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Murmurs from the Losers’ Bracket: The Pickler Limerick Challenge

Murmurs from the Losers' Bracket Frank Cerabino 02-20-2023

We here at Murmurs from the Losers’ Bracket are excited about how pickleball has now become fodder for poetry.

The current issue of The Pickler newsletter features a story about Doug Snelson, a South Carolina writer who has turned his poetic eye to the game he loves so much. The product is a book entitled Pickleball Poetry: Fun and Whimsical Verses to Dink About.

This may be the first – and certainly not the last – time that pickleball will be rhapsodized in rhyme. And to celebrate, the poetry division at Murmurs from the Loser’s Bracket is proud to announce … drum roll, please … The Pickler Limerick Challenge.

For those of you who aren’t familiar with limericks, think of them this way. If all the kinds of poetry were metaphorically represented by a family, the limerick would be the child who ran off to join the circus.

Some people consider limericks as low-brow doggerel unworthy of serious reflection. But, we here at Murmurs from the Losers’ Bracket like limericks just fine, and we’re doing everything we can to promote them.

We’ve come up with some pickleball limericks to get you thinking. 

There once was a pickler named Judy
Whose footwork was no work of beauty
Backpedaling for a lob
From a crafty old Bob
She ended up right on her booty
 
Murmurs from the Losers’ Bracket: The Pickler Limerick Challenge | Pickler Pickleball

See? Simple. Think of an iconic pickleball situation and put it into that five-line limerick frame. Like this:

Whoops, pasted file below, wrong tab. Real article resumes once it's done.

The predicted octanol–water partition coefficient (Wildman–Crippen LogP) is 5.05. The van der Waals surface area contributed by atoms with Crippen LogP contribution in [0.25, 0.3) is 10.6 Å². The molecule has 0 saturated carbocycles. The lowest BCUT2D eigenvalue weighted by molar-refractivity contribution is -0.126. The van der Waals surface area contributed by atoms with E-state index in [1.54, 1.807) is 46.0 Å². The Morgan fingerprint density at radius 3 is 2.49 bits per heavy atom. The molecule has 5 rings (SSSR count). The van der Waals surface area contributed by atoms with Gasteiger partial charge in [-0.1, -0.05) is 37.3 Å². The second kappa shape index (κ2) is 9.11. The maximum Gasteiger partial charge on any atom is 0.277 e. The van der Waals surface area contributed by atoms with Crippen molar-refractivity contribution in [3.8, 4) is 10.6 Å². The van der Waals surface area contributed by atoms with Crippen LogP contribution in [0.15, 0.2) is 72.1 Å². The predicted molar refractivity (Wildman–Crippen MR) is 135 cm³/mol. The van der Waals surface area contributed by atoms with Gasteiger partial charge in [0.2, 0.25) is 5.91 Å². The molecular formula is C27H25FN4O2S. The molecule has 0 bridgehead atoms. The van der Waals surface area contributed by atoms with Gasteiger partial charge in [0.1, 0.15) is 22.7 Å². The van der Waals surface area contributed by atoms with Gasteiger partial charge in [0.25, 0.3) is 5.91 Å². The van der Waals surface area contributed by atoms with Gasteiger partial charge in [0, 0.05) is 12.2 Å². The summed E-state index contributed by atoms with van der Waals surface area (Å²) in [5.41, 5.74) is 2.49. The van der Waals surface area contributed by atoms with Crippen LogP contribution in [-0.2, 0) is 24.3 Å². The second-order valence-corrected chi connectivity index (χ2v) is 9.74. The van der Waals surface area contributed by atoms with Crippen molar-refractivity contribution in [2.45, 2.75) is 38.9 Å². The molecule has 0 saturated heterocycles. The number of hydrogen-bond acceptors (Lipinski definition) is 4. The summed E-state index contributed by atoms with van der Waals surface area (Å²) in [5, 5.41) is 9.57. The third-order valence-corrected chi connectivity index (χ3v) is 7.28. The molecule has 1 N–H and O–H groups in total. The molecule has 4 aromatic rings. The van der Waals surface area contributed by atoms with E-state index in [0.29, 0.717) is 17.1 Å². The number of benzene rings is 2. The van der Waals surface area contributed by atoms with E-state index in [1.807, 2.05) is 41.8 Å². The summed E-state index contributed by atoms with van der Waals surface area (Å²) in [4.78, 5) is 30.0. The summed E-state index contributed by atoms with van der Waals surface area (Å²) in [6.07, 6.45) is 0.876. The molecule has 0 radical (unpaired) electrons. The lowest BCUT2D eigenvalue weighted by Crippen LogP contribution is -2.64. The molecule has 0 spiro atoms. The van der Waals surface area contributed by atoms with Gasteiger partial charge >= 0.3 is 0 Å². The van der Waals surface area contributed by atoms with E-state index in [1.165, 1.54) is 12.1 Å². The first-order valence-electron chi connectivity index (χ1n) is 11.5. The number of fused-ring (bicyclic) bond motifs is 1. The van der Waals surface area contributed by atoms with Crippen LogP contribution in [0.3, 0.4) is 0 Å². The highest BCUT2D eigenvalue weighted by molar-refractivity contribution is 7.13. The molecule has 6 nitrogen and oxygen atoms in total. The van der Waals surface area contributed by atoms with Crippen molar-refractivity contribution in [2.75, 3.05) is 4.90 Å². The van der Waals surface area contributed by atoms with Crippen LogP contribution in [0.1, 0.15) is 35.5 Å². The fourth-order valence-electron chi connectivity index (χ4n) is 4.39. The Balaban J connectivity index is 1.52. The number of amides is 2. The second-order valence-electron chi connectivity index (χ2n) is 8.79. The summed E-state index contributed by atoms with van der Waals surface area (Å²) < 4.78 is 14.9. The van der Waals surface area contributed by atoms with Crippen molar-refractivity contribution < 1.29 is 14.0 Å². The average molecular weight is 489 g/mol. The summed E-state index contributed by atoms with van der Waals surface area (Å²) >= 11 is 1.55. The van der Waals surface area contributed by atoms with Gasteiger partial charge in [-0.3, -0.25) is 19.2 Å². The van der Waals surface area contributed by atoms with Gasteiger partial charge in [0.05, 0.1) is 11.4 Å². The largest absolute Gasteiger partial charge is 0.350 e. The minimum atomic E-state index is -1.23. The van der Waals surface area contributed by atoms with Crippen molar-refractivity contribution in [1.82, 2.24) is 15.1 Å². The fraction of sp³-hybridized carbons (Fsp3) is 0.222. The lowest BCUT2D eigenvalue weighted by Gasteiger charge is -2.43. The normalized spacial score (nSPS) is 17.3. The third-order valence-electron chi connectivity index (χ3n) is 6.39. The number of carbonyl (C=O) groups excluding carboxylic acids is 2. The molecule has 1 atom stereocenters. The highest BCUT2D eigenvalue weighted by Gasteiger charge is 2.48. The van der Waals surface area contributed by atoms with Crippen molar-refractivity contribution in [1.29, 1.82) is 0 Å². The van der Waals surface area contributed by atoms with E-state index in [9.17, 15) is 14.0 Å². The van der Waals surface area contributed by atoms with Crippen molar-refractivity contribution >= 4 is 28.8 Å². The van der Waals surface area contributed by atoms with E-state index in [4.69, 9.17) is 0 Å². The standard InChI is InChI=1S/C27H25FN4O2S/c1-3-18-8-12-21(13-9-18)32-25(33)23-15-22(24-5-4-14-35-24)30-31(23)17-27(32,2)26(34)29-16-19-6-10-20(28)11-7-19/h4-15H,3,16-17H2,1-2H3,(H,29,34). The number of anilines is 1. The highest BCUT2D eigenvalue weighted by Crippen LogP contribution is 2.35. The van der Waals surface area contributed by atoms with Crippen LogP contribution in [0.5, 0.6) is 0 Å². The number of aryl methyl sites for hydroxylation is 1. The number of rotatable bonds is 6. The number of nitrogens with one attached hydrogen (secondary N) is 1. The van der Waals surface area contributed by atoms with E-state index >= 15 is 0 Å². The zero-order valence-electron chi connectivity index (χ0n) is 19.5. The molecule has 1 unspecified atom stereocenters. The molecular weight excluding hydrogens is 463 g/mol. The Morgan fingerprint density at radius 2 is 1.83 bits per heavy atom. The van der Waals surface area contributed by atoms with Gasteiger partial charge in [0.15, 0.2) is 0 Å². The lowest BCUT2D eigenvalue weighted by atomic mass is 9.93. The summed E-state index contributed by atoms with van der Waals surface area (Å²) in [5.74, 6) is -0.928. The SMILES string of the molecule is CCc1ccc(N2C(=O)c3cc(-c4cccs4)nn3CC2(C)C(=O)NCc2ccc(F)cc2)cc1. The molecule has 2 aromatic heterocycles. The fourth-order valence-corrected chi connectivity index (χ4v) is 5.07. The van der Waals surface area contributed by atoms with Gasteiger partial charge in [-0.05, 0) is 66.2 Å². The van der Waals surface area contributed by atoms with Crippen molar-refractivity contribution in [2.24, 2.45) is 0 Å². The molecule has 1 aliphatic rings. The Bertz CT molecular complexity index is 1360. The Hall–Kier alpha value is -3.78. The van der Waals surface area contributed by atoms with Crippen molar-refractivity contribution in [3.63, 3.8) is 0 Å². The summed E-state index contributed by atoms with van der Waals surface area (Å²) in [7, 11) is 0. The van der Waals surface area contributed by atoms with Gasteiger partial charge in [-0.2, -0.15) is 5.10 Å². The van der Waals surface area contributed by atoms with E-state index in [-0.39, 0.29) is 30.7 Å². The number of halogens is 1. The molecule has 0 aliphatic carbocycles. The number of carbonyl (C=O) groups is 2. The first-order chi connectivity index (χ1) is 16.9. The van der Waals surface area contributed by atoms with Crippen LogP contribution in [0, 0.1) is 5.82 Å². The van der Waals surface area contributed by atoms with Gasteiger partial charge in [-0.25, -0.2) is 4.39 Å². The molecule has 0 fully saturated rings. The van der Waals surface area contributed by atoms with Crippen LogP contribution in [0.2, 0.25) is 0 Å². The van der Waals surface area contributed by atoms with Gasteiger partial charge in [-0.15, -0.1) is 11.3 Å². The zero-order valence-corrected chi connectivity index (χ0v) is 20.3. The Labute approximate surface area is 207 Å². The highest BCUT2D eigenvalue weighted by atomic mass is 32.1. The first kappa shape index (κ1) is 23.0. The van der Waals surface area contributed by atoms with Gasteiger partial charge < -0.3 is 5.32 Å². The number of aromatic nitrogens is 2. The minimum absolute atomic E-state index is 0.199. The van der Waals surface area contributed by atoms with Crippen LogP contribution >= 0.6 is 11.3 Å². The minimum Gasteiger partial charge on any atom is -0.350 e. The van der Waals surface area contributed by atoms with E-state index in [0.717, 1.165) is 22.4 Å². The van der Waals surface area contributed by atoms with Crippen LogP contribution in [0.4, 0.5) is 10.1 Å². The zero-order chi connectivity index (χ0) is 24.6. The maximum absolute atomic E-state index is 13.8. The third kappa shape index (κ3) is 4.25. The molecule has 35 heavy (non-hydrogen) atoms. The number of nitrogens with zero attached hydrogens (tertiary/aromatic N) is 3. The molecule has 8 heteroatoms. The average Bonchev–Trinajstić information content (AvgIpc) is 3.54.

There once was a pickler named Clive
Whose expensive paddle did arrive
It banged and it dinked
It just about thinked.
And yet he remained a three-five.
 

Or this.

There once was a tournament choker
Who played his worst games down in Boca
He’d lose by a bunch
Eliminated by lunch
Then off to the casino for poker
 

We like them even better when the rhymes are forced.

There was an old woman named Nora
Whose mobility appeared quite poor-a
She got men to play
In a gentler way
And then she’d go beat them by four-a.
 

Or …

There once was a poacher named Mona
The scourge of greater Daytona
No matter how wide
She’d play your side
No use objecting, she’s gonna
 

And yes, “the man from Nantucket” sub-genre of limericking is in play, as long as you do it tastefully.

There once was a pickler from Nantucket
Who practiced spin serves by the bucket
Then spinning was verboten
The rules committee had spoken
Causing him to exclaim “Aw, then … the heck with it.”
 

Are you inspired yet? If so, start pickleball limericking and email your best work to frank@thepickler.com

I will compile them, and at a suitable time announce the winners of The Pickler Limerick Challenge. 

I know what you’re thinking. OK, Mr. Murmurs, let’s say I participate in this poetry challenge, what’s in it for me?

Well, first of all, you’ll feel better. You will have wasted your time in a thoroughly surprising way. Don’t underestimate the joy of that.

Beyond that, we here at Murmurs from the Losers’ Bracket will feature some of the best limericks submitted to The Pickler Limerick Challenge in a future newsletter. So, you could end up being borderline famous in the budding pickleball limerick community.

And we’ll have some prizes.

The first-place winner will get a copy of my modest-selling book I Dink Therefore I Am: Coming to Grips with My Pickleball Addiction.

The second place winner will get two copies of the book.

Zero-zero-rhyme.

MURMURS FROM THE LOSERS’ BRACKET

Read past editions of Murmurs from the Losers’ Bracket, including:

Frank Cerabino is a long-time columnist for the Palm Beach Post in Florida, a pickleball addict like the rest of us, and a newly published author. Check out Frank’s newly released book, I Dink, Therefore I Am: Coming to Grips with My Pickleball Addiction (available on Amazon and a great read (or gift!) for any pickleball player), for pickleball tips and laughs!

I Dink, Therefore I Am | Frank Cerabino

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